Cancellara confirms Giro d'Italia participation

2016 "will not be a farewell tour," says Trek-Segafredo leader

Fabian Cancellara announced that he will line up at the Giro d'Italia next May in what will be his final season in the professional peloton. The Swiss rider confirmed his participation in the corsa rosa during a press conference in Treviso on Wednesday, where Segafredo was revealed as co-title sponsor of the Trek Factory Racing team for the next three years.

"I'll be at the Giro d'Italia. I've never worn pink and so it's a goal for my last season," Cancellara told reporters. "I already spoke about it with [Trek-Segafredo team manager] Luca [Guercilena] about a month ago."

Cancellara has raced the Giro just twice during his career, in 2007 and 2009, and withdrew in the second week on each occasion. He holds the record for the most days spent in the yellow jersey of the Tour de France without ever winning the race overall (29), but the pink jersey is one of the very few missing from his collection. The 9.8-kilometre time trial on the opening day of the 2016 edition in Apeldoorn ought to provide him with an early opportunity to lead the Giro.

"The yellow jersey of the Tour is the most prestigious but perhaps the maglia rosa is the one with the most passion, the most emotion," said Cancellara. "And obviously, I come from an Italian background so it's something that would mean a lot to me. A lot of years in the past, I either didn't have the chance to go to the Giro, or else I just went to ride and see."

When Cancellara announced his retirement plans last month, he suggested that he was unlikely to ride in the Olympic Games in Rio, though now at least, his programme has only been sketched out as far as May.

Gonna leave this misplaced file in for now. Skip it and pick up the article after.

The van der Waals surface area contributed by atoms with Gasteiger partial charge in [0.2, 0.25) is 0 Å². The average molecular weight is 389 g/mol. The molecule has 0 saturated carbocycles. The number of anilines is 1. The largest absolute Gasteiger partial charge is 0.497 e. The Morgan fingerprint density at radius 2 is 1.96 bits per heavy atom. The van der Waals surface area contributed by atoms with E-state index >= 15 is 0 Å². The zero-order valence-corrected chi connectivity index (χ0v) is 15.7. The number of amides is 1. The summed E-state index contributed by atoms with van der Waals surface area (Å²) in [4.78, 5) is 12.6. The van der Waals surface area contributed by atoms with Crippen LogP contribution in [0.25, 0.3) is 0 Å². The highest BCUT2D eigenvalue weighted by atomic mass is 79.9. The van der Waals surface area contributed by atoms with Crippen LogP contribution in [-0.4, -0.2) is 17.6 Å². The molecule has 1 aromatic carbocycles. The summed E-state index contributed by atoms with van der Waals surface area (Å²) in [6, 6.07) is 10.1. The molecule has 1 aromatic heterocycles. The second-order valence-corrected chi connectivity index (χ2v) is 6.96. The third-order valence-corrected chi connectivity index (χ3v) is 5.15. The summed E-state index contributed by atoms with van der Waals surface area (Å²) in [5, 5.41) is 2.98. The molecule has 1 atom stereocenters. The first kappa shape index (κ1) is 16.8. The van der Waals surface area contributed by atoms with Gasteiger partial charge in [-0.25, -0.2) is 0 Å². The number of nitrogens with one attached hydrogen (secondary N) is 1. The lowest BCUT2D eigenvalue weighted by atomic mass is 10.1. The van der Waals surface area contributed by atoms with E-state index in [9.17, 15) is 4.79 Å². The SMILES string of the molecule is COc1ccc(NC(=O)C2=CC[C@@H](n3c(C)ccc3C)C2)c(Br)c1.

"The programme up to the Classics is fairly certain, starting with Mallorca and the Volta ao Algarve," he said. "I still have to confirm if I'll do the opening weekend in Belgium, but then I'll certainly ride Strade Bianche, Tirreno and Milan-San Remo as normal before the cobbled Classics, and then the Giro is on my programme after that."

In the second part of the season, the Tour de France, which includes a stage to Cancellara's home town of Bern, the Rio Olympics and the World Championships road race in Doha all stand out, but the Trek-Segafredo leader is reluctant to look beyond his spring targets at this juncture.

"There are lots of different things this season – we have new sponsors, there's the 100th edition of the Tour of Flanders, the Tour de France is coming to Bern, there's Rio… There are lots of things I could target, but for now I'm just thinking about the Classics and afterwards, I'll think about what other specific things to do," Cancellara said. "People are asking me when my final race will be but for now I'm just enjoying my training and enjoying what I'm doing.

"It's a year where I'm going to go hard but I have to take it one thing at a time, and right now I'm looking to Mallorca and those races. I just want to enjoy every day rather than look ahead to the Tour or something else. The first objective is the Classics."

Not a farewell tour

Whatever the race programme, Cancellara was quick to downplay the notion that his 2016 campaign would amount to something of a farewell tour. After a spate of crashes and illness in 2015 ruined his Classics campaign, ended his Tour prematurely and ruled him out of the Worlds, the 34-year-old is keen to make amends this time out.

"This won't be a farewell year, that's not what I want," Cancellara said. "I want to race like other years, on top form. Like this year past, where I was on top form but unfortunately I kept crashing. I had some bad luck but I’m optimistic that next year will be a good one, a year of performances. Ok I'm retiring, but the important thing is that I do a season like I know I can do."

Cancellara was coy on his plans post-retirement – "I have some ideas but I won't think about them now" – but expressed satisfaction that Segafredo and the Mapei Centre's involvement with the Trek team would continue beyond the end of his career. "Even if I'm stopping at the end of next year, cycling will go on. The wheels keep on turning and mine will too, just in a different way," he said.

Asked if he had any particular dreams left to fulfil before he calls time on his career, Cancellara took a pragmatic view. "I have lot of dreams, but I have more objectives than dreams. In life you need to dream, but I'm working for my objectives."

Related Articles

Back to top